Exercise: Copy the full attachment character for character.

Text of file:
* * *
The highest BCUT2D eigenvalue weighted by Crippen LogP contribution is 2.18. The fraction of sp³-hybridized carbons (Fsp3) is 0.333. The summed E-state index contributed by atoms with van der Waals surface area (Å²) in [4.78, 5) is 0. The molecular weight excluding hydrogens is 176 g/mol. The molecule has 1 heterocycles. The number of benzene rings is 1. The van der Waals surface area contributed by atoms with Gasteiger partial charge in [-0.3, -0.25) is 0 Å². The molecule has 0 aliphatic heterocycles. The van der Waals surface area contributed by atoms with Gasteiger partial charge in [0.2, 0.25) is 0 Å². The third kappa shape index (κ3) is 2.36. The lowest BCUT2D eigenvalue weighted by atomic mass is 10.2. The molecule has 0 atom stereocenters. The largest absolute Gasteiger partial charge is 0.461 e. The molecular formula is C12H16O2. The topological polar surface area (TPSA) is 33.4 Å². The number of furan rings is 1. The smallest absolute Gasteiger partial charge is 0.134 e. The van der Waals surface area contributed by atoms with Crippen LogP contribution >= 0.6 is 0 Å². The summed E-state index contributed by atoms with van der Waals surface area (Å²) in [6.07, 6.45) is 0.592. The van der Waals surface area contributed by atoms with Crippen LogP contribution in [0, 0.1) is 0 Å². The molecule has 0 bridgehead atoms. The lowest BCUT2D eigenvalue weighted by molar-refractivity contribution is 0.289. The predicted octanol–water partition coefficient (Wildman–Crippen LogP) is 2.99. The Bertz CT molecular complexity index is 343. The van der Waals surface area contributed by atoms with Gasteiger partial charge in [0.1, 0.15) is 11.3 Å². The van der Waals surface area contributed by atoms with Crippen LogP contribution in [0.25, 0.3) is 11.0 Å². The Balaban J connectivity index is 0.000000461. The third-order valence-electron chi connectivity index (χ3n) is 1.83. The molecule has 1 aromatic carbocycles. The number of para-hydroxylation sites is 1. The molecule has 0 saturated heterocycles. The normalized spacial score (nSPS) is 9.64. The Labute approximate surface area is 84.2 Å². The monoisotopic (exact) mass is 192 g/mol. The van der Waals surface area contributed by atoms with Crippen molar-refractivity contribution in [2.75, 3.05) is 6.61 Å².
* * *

The highest BCUT2D eigenvalue weighted by Crippen LogP contribution is 2.18. The fraction of sp³-hybridized carbons (Fsp3) is 0.333. The summed E-state index contributed by atoms with van der Waals surface area (Å²) in [4.78, 5) is 0. The molecular weight excluding hydrogens is 176 g/mol. The molecule has 1 heterocycles. The number of benzene rings is 1. The van der Waals surface area contributed by atoms with Gasteiger partial charge in [-0.3, -0.25) is 0 Å². The molecule has 0 aliphatic heterocycles. The van der Waals surface area contributed by atoms with Gasteiger partial charge in [0.2, 0.25) is 0 Å². The third kappa shape index (κ3) is 2.36. The lowest BCUT2D eigenvalue weighted by atomic mass is 10.2. The molecule has 0 atom stereocenters. The largest absolute Gasteiger partial charge is 0.461 e. The molecular formula is C12H16O2. The topological polar surface area (TPSA) is 33.4 Å². The number of furan rings is 1. The smallest absolute Gasteiger partial charge is 0.134 e. The van der Waals surface area contributed by atoms with Crippen LogP contribution >= 0.6 is 0 Å². The summed E-state index contributed by atoms with van der Waals surface area (Å²) in [6.07, 6.45) is 0.592. The van der Waals surface area contributed by atoms with Crippen LogP contribution in [0, 0.1) is 0 Å². The molecule has 0 bridgehead atoms. The lowest BCUT2D eigenvalue weighted by molar-refractivity contribution is 0.289. The predicted octanol–water partition coefficient (Wildman–Crippen LogP) is 2.99. The Bertz CT molecular complexity index is 343. The van der Waals surface area contributed by atoms with Gasteiger partial charge in [0.1, 0.15) is 11.3 Å². The van der Waals surface area contributed by atoms with Crippen LogP contribution in [0.25, 0.3) is 11.0 Å². The Balaban J connectivity index is 0.000000461. The third-order valence-electron chi connectivity index (χ3n) is 1.83. The molecule has 1 aromatic carbocycles. The number of para-hydroxylation sites is 1. The molecule has 0 saturated heterocycles. The normalized spacial score (nSPS) is 9.64. The Labute approximate surface area is 84.2 Å². The monoisotopic (exact) mass is 192 g/mol. The van der Waals surface area contributed by atoms with Crippen molar-refractivity contribution in [2.75, 3.05) is 6.61 Å².